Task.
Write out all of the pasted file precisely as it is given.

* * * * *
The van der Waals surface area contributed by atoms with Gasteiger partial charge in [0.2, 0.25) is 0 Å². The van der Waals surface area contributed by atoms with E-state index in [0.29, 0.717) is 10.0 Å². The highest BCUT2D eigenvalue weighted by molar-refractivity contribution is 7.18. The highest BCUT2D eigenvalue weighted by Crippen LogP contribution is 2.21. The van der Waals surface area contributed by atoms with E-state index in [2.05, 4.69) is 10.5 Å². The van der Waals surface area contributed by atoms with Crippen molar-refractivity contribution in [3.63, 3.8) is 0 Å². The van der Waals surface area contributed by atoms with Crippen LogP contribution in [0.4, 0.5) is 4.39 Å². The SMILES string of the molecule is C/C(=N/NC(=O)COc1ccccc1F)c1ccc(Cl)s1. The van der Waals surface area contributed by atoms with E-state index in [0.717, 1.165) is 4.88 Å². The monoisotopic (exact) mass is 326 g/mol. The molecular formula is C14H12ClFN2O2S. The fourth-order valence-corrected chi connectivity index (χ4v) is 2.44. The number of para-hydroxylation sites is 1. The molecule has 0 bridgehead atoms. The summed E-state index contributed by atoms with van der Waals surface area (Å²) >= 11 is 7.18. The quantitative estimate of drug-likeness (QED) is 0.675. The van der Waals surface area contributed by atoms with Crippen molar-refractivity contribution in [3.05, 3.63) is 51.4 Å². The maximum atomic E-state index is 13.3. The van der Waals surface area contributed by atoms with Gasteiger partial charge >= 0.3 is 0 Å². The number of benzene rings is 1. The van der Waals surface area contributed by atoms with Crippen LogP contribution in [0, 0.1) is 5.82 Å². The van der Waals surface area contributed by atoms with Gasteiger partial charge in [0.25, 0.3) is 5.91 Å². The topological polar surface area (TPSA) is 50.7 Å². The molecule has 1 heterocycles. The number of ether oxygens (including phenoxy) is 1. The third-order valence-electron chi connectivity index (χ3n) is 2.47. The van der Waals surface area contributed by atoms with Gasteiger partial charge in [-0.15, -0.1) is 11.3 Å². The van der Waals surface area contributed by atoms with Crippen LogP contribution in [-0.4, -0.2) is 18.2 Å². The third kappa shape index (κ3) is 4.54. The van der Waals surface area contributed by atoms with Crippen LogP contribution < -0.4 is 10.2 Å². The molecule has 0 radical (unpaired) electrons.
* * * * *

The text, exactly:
The van der Waals surface area contributed by atoms with Gasteiger partial charge in [0.2, 0.25) is 0 Å². The van der Waals surface area contributed by atoms with E-state index in [0.29, 0.717) is 10.0 Å². The highest BCUT2D eigenvalue weighted by molar-refractivity contribution is 7.18. The highest BCUT2D eigenvalue weighted by Crippen LogP contribution is 2.21. The van der Waals surface area contributed by atoms with E-state index in [2.05, 4.69) is 10.5 Å². The van der Waals surface area contributed by atoms with Crippen molar-refractivity contribution in [3.63, 3.8) is 0 Å². The van der Waals surface area contributed by atoms with Crippen LogP contribution in [0.4, 0.5) is 4.39 Å². The SMILES string of the molecule is C/C(=N/NC(=O)COc1ccccc1F)c1ccc(Cl)s1. The van der Waals surface area contributed by atoms with E-state index in [0.717, 1.165) is 4.88 Å². The monoisotopic (exact) mass is 326 g/mol. The molecular formula is C14H12ClFN2O2S. The fourth-order valence-corrected chi connectivity index (χ4v) is 2.44. The number of para-hydroxylation sites is 1. The molecule has 0 bridgehead atoms. The summed E-state index contributed by atoms with van der Waals surface area (Å²) >= 11 is 7.18. The quantitative estimate of drug-likeness (QED) is 0.675. The van der Waals surface area contributed by atoms with Crippen molar-refractivity contribution in [3.05, 3.63) is 51.4 Å². The maximum atomic E-state index is 13.3. The van der Waals surface area contributed by atoms with Gasteiger partial charge >= 0.3 is 0 Å². The number of benzene rings is 1. The van der Waals surface area contributed by atoms with Crippen LogP contribution in [0, 0.1) is 5.82 Å². The van der Waals surface area contributed by atoms with Gasteiger partial charge in [0.25, 0.3) is 5.91 Å². The topological polar surface area (TPSA) is 50.7 Å². The molecule has 1 heterocycles. The number of ether oxygens (including phenoxy) is 1. The third-order valence-electron chi connectivity index (χ3n) is 2.47. The van der Waals surface area contributed by atoms with Gasteiger partial charge in [-0.15, -0.1) is 11.3 Å². The van der Waals surface area contributed by atoms with Crippen LogP contribution in [-0.4, -0.2) is 18.2 Å². The third kappa shape index (κ3) is 4.54. The van der Waals surface area contributed by atoms with Crippen LogP contribution < -0.4 is 10.2 Å². The molecule has 0 radical (unpaired) electrons.